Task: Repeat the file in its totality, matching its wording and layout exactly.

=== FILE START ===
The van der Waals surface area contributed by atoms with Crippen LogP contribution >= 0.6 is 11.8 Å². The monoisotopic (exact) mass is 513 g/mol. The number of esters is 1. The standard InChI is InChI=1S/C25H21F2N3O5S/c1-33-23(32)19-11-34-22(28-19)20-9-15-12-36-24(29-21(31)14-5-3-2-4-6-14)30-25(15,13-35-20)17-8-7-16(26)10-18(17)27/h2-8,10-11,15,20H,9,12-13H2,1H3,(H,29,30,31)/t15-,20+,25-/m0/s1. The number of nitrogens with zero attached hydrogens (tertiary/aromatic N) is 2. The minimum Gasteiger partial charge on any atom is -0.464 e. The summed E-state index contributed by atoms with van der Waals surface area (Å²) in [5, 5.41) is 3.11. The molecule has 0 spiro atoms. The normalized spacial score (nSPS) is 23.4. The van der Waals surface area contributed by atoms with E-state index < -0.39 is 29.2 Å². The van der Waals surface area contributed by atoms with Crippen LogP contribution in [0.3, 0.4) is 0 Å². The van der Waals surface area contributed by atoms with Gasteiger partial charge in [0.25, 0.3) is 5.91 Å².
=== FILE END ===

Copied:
The van der Waals surface area contributed by atoms with Crippen LogP contribution >= 0.6 is 11.8 Å². The monoisotopic (exact) mass is 513 g/mol. The number of esters is 1. The standard InChI is InChI=1S/C25H21F2N3O5S/c1-33-23(32)19-11-34-22(28-19)20-9-15-12-36-24(29-21(31)14-5-3-2-4-6-14)30-25(15,13-35-20)17-8-7-16(26)10-18(17)27/h2-8,10-11,15,20H,9,12-13H2,1H3,(H,29,30,31)/t15-,20+,25-/m0/s1. The number of nitrogens with zero attached hydrogens (tertiary/aromatic N) is 2. The minimum Gasteiger partial charge on any atom is -0.464 e. The summed E-state index contributed by atoms with van der Waals surface area (Å²) in [5, 5.41) is 3.11. The molecule has 0 spiro atoms. The normalized spacial score (nSPS) is 23.4. The van der Waals surface area contributed by atoms with E-state index < -0.39 is 29.2 Å². The van der Waals surface area contributed by atoms with Crippen LogP contribution in [0.3, 0.4) is 0 Å². The van der Waals surface area contributed by atoms with Gasteiger partial charge in [0.25, 0.3) is 5.91 Å².